Former quail farmer finds security in chicken farming - FARMERCIST 254

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Tuesday, 27 February 2018

Former quail farmer finds security in chicken farming

Gladys Chepkoech poultry farm where she wockets an average of sh70, 000 monthly from poultry farming.Photo Benard Sigei


Gladys Chepkoech poultry farm where she wockets an average of sh70, 000 monthly from poultry farming.Photo Benard Sigei
This caters for her six-member family’s needs.
“I was bitten by the rearing bug when the quail fad hit the Kenyan market in 2012. A friend told me she was reaping big and I decided to try my hand at it and I have never looked back,” Chepkoech said.
In January 2012, she took a soft loan and added contributions from friends and was able to raise Sh100,000. Chepkoech then obtained a permit from the Kenya Wildlife Service.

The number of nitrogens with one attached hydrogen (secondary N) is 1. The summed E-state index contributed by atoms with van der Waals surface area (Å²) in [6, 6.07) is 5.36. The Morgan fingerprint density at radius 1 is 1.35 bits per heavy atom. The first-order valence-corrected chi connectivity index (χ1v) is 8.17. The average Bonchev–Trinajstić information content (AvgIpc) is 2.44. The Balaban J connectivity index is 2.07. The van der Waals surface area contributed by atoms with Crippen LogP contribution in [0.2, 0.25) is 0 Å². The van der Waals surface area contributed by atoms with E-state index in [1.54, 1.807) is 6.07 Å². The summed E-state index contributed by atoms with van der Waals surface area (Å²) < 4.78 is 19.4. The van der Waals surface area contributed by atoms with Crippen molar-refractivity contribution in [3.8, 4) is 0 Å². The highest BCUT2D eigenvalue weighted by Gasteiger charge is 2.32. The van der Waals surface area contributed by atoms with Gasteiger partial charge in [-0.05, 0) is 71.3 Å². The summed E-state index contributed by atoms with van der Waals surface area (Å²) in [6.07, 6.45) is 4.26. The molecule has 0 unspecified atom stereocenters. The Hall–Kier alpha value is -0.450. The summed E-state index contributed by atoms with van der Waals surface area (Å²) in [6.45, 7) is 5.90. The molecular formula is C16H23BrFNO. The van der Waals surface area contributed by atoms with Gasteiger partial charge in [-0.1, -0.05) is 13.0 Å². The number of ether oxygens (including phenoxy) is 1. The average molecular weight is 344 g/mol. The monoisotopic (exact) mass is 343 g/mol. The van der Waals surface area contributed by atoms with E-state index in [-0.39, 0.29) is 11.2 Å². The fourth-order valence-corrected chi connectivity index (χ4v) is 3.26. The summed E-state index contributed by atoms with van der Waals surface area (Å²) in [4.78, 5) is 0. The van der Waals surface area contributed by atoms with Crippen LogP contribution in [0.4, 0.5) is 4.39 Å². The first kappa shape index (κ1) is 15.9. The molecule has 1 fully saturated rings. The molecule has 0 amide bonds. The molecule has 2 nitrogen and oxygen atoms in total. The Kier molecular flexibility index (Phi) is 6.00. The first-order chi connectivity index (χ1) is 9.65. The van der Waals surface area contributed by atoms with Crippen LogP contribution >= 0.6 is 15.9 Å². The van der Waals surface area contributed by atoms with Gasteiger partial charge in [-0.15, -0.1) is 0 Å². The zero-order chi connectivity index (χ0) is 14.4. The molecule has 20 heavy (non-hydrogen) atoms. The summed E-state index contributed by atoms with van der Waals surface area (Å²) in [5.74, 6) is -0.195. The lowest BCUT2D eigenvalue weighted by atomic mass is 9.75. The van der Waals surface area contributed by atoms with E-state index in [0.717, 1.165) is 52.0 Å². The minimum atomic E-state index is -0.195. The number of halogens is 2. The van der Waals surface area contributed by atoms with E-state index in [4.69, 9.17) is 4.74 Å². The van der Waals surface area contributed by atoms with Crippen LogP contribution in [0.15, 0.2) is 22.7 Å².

She bought 3,000 birds, which she kept in a coop. The birds have a 90 per cent laying rate if they are fed properly.
Quail eggs were sold for Sh100 a piece and an enterprising farmer could not ignore the chance to make huge profits within a short time and with little effort.
She stopped quail farming in 2014 because the market got flooded and the excitement died as quickly as it started, making prices dip. Prices dipped to as low as Sh30.
Something new
The same year she acquired 300 layers. Rearing layers is demanding and not as profitable as Chepkoech had anticipated.
The electricity bill was high because she had to fit bulbs in the coop for warmth.
An egg went for Sh8 and a crate of 30 eggs went for Sh250. The birds needed special attention because any slight disturbance, such as battering of mabati, noise from children playing and too much light, lowered production.

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